• Accordingly, the defendant was ordered to pay the plaintiff’s attorney fees and expenses accrued as a result of the defendant’s discovery failures, as well as pay the Special Master’s fees and expenses.  The defendant was also compelled to produce an image of the laptop that had been erased (from imaging conducted after the erasure) and the court reopened discovery in this case.  The court declined the Special Master’s recommendation for additional monetary sanctions ($50,000), though it did adopt his recommendation that the defendant “shall not seek indemnification or reimbursement from their insurance company” to pay the assessed fees.

So, what do you think? Were these sanctions merited, or should there be clear intent to deceive for such sanctions to be awarded? Please share any comments you might have or if you’d like to know more about a particular topic.

Working Successfully with eDiscovery and Litigation Support Service Providers: Preparing a Collection & Forensics RFP, Part 2

 

Yesterday, we talked about the information you should include in a request for proposal for eDiscovery Collection and Forensics services.  Of course, that’s only half the picture.  To determine if a vendor is a good choice, you’ll also need to ask questions about the vendor’s offerings and experience and ask them for information about their operations. 

Of course, you’ll ask for pricing information and if the vendor can meet your schedule requirements.  In addition, here are questions to ask and information to request:

  1. Describe the qualifications, certifications, licensing, training and experience of your eDiscovery professionals.
  2. What collection tools do you use?  Describe the circumstances under which you use each tool.
  3. Describe the information that is tracked on chain of custody records.  Please provide a sample chain of custody form.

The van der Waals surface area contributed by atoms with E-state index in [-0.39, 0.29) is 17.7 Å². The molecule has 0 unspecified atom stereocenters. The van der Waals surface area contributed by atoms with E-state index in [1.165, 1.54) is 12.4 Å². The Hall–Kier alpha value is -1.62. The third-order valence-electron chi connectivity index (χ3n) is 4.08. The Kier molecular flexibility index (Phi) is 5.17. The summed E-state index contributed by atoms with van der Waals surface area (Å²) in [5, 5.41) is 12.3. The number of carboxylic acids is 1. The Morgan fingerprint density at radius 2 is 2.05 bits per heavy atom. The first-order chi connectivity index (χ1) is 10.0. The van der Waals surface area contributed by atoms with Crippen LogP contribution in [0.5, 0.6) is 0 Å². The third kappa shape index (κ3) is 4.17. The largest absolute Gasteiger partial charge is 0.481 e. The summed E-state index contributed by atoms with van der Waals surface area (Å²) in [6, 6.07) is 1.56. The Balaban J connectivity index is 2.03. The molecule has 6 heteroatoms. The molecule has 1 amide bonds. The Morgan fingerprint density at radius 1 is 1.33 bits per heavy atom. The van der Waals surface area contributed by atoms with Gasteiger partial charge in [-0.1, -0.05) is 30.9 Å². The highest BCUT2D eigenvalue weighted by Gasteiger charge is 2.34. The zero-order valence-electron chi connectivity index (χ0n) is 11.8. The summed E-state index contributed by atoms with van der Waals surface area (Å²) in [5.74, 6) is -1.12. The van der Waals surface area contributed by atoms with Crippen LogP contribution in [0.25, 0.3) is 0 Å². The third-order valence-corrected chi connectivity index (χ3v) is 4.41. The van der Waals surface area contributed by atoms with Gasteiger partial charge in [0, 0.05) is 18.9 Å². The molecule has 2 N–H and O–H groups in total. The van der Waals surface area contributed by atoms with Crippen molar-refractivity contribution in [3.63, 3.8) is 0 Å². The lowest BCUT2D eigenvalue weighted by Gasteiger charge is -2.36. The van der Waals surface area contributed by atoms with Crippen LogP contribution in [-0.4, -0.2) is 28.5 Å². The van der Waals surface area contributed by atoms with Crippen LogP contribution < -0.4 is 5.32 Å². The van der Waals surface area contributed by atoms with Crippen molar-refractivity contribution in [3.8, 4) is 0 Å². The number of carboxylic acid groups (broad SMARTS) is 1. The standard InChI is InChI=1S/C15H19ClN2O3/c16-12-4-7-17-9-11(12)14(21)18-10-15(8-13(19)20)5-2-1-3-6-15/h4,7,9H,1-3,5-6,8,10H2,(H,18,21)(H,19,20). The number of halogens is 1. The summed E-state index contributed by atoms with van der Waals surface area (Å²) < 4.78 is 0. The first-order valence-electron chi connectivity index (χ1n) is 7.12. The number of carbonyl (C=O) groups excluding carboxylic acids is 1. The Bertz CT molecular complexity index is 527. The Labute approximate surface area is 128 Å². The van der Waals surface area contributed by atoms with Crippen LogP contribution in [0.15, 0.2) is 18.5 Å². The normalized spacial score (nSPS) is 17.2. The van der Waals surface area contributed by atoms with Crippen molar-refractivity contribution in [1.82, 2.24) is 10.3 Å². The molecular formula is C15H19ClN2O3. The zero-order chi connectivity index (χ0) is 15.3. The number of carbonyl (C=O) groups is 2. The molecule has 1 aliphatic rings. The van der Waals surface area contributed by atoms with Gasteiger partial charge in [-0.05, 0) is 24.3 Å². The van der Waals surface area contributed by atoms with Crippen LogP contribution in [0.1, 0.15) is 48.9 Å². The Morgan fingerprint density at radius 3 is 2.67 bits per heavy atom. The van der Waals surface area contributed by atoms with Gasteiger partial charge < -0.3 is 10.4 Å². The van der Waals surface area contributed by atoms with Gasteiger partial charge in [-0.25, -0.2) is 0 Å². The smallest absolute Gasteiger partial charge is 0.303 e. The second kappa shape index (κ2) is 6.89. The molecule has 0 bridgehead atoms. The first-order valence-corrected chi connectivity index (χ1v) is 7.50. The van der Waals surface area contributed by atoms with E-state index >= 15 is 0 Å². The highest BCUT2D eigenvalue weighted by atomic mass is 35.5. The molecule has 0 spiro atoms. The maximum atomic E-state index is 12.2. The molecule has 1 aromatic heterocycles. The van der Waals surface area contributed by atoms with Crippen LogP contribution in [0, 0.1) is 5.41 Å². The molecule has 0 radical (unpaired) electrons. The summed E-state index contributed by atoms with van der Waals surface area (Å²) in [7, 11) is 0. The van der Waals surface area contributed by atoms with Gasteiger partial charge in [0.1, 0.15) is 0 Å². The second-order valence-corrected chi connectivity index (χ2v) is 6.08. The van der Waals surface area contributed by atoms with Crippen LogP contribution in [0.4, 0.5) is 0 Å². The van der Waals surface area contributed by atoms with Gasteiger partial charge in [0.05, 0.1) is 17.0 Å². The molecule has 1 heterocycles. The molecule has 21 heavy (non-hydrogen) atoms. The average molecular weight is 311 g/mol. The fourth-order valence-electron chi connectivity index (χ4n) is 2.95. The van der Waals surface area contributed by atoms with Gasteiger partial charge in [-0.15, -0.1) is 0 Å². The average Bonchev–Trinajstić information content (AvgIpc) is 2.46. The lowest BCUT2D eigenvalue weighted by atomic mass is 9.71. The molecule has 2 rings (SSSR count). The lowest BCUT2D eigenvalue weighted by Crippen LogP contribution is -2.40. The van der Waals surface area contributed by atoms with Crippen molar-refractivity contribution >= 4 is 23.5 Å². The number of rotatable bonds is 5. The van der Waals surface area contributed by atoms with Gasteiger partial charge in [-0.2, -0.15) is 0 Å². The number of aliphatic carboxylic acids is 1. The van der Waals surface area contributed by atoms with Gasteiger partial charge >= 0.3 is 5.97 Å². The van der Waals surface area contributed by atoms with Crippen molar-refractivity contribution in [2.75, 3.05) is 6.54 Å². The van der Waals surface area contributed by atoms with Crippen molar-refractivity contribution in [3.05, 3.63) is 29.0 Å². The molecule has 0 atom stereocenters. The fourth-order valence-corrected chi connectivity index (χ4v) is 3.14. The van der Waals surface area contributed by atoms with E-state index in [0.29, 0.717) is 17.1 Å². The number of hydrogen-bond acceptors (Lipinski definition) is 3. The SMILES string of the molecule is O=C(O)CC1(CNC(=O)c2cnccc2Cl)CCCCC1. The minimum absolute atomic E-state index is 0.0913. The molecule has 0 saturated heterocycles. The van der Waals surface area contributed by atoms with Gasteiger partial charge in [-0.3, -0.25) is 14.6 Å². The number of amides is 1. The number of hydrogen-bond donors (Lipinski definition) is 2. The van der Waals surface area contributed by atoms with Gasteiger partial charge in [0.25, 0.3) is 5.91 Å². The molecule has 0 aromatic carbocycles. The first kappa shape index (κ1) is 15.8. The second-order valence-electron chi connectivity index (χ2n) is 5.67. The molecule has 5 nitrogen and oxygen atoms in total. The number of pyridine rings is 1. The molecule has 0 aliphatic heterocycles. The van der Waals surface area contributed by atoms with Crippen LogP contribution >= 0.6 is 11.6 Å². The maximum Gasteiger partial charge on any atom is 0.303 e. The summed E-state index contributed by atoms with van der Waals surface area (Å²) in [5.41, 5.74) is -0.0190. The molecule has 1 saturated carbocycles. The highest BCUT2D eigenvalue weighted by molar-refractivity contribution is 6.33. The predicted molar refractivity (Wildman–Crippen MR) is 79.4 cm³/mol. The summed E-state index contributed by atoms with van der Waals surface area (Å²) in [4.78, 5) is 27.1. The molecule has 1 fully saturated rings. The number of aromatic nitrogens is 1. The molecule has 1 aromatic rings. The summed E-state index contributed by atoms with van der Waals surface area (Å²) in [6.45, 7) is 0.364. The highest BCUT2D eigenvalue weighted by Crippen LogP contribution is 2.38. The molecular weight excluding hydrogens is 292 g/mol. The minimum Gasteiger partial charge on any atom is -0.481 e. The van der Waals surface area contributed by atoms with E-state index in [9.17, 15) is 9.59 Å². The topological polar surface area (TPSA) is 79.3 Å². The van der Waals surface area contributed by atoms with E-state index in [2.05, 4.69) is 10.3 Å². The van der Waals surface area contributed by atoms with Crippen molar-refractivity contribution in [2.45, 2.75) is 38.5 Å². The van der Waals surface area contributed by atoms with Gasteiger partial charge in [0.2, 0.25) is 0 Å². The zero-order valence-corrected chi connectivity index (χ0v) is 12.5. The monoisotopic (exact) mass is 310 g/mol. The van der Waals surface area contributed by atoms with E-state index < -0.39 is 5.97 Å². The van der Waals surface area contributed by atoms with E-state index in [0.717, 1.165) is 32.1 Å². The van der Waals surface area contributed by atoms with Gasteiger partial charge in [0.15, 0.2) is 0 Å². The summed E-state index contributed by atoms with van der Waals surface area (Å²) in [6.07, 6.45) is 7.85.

4. Describe your approach to preparing a data collection plan.  What types of people in our organization will you require information/participation from?  What type of information will you need?
  5. Describe the searching/filtering audit history logs you maintain.
  6. Please provide at least three references.  We’re interested in speaking with clients who had requirements similar to ours.
  7. We may need you to provide testimony.  How often have you provided testimony?  Please describe the testimony you’ve provided.  Can we meet and interview the professional who will be doing our work and who may need to provide testimony?

The response to these questions and information requests should give you the information you need to choose a vendor that’s a good fit for your project.

What questions to you ask and what information do you request in an RFP for collection and forensics?  Please share any comments you might have and let us know if you’d like to know more about an eDiscovery topic.

Working Successfully with eDiscovery and Litigation Support Service Providers: Preparing a Collection & Forensics RFP

 

In the next several posts in this series, I’ll be providing you with information to include in requests for proposals for electronic discovery / litigation support services.  We’ll start with eDiscovery Collection and Forensics, specifically with the information you should include in the RFP about your requirements and situation.  The more thorough you are, the better the vendor will be able to gauge the scope and complexity of the project.

Here’s information you will need to provide to the vendor to enable the vendor to give you accurate cost and schedule information: